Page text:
I have been busy sewing again this past week, this time with an all-new pattern. Eliza of Eliza M Vintage Patterns contacted me over the Christmas holidays to see if I would be interested in reviewing one of her patterns. This was exciting because, after seeing Handmade Jane's lovely Ruby dress in December, I had been eyeing these patterns up. I chose the Eliza dress:
Eliza M patterns are single-sized and, based on my bust measurement, I went for the 12. Eliza tells me that she's working on getting the patterns graded so that she can sell multi-sized patterns, which is good for those people who are between sizes. But lazy old me, I like the fact that this is single sized. There was less cutting to do! The pattern itself comes in an A4 cardboard envelope and the pattern pieces are in a cellophane bag - a bit like the bags that comics come in - which is nice because it's easy to keep everything all together. It also reminded me that I bought a box of those comic envelopes for just that reason last year, so I should get on with sorting through my patterns.
On Thursday evening, I got my fabric and pattern out when I got home from work and got down to it. I had a really pretty hot pink polka dot cotton that had been a gift from my dear friends Lauren and Rick on my last birthday. I had ear-marked it for a strapless party dress from Gertie's book, but I decided it would be put to better use on this dress, which is more wearable.
The pattern itself is very simple - the bodice has two darts with all-in-one armhole facings and the skirt is a full circle skirt. In the interests of a proper review, I really should have followed the pattern exactly but I decided not to. Both the bodice and the skirt have centre back seams but the pattern calls for a side-seam invisible zip. I don't like side-seam zips unless they're there so the print on the back isn't broken by seam-lines, but this isn't an issue here. And I just don't especially like invisible zips. So I decided to move the zip to the centre back and just use an ordinary old zip. To my mind, this is more 'vintage' as well as being easier, but I suppose that's a judgement call.
UPDATE: It turns out I'm a bit of a dick and I misread the pattern. It's a centre back zip. I was obviously having an attack of the derps when I read the instructions. SIGH. Anyway, centre back zip FTW, but I'd still rather a lapped zipper to an invisible one.
Eliza M's website says that this pattern would be suitable for beginners. While I can't disagree that the construction itself is pretty simple, I think the instructions could do with being a lot more detailed. The instructions for attaching the facing really confused me - even though I had used this method before! (it's the same method for attaching the facing inside the Colette Rooibos dress) Part of this is definitely down to the fact that I was tired and a bit cranky on Thursday night, but I definitely had to unpick and re-do more than I usually would. The pattern itself is lovely but for £12.50, a pattern by Sewaholic or Colette have much more comprehensive instructions.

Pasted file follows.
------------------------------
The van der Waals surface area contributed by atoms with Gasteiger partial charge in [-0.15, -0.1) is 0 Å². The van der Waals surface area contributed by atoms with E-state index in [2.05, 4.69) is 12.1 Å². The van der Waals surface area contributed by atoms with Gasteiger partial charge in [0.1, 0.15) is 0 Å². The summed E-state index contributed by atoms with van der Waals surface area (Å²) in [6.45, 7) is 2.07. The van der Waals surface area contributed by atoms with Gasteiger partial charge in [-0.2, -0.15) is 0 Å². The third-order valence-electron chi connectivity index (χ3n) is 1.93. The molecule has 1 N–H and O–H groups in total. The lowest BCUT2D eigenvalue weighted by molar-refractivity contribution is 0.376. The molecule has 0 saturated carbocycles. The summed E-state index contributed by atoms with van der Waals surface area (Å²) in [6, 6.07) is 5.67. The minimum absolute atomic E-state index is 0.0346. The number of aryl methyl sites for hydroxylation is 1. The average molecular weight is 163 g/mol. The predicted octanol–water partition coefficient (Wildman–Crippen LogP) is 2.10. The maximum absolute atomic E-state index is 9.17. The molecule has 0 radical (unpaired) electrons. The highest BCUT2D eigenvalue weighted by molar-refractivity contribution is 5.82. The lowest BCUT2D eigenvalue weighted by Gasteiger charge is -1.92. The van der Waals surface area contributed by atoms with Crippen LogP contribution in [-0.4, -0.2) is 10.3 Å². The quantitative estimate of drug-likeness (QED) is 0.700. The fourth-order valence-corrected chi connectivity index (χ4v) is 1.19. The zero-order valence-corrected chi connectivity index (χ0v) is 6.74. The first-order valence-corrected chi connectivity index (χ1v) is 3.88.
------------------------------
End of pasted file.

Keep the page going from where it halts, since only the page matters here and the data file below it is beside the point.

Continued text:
Anyway - the dress itself is just lovely! Once I stepped back a bit and remembered what the eff I was doing with the facings, the construction was very smooth, and I love the finished dress:
The Eliza dress
As you can see, I decided not to gather the neckline to create a sweetheart shape. This is at least partly because I was a bit baffled by the instructions on how to do it - but it's mainly because I like the shape of the neckline as it is. I don't like anything that is too low-cut and fear that pulling this down slightly would result in more cleavage on show than I am comfortable with. The only other change I made was to put two small darts in the back neckline to try to reduce the slight gape there. I think when I sew this pattern again I'll need to take a bit of width out of the top of the back. I'll spare you the back view, though.
Bodice view - we took the photos in the Arboretum where it was nice and warm!
Despite my slight fitting issue with the bodice back, I'm really happy with how the front of the bodice fits and I like the straps, they're a nice width and in a comfortable place. I really love the length of the skirt as well - with a narrow hem the length is just over 26in so perfect for wearing over a fluffy petticoat! Although now I will have to buy an extra fluffy black one to wear underneath this frock.
I'm really happy overall with this dress. I know I'm basically sewing to a theme, here - I love dresses with a fitted bodice and a full skirt, but this is what I wear! I'll definitely be making more Eliza dresses - this is what counts as cake in my wardrobe. Despite my reservations about the pattern, I would recommend this pattern to confident seamstresses. None of the techniques are difficult, but you need to be confident enough to work your way through the instructions. I would buy another Eliza M pattern, as well. Right now I fancy the Betty dress pattern.
You all bored of retro-style dresses yet? OH WELL.
And speaking of sewing and polka dots - want to know who won the green polka dot mystery fabric? Eh? I don't have one of those whizzy pictures of the randomiser, because I couldn't figure out how to get it to work. So I counted up all the entrants and got Nic to choose a number at random. And the winner is CARLY. Carly, email me with your address and I'll get the fabric out to you as soon as I can, with a few little surprises in there, too!
Next up is some unselfish sewing in the shape of a dress for my fabulous friend Lucy, using Butterick B5748 and Michael Miller Olive Atomic fabric. I'm hoping to make that this week as sewing in the evenings after work makes a crappy work-day feel much less depressing!
I'll be back later in the week to tell you all about the knicker-making workshop I taught this weekend, and to share some belated snow pictures. Until then, my dears!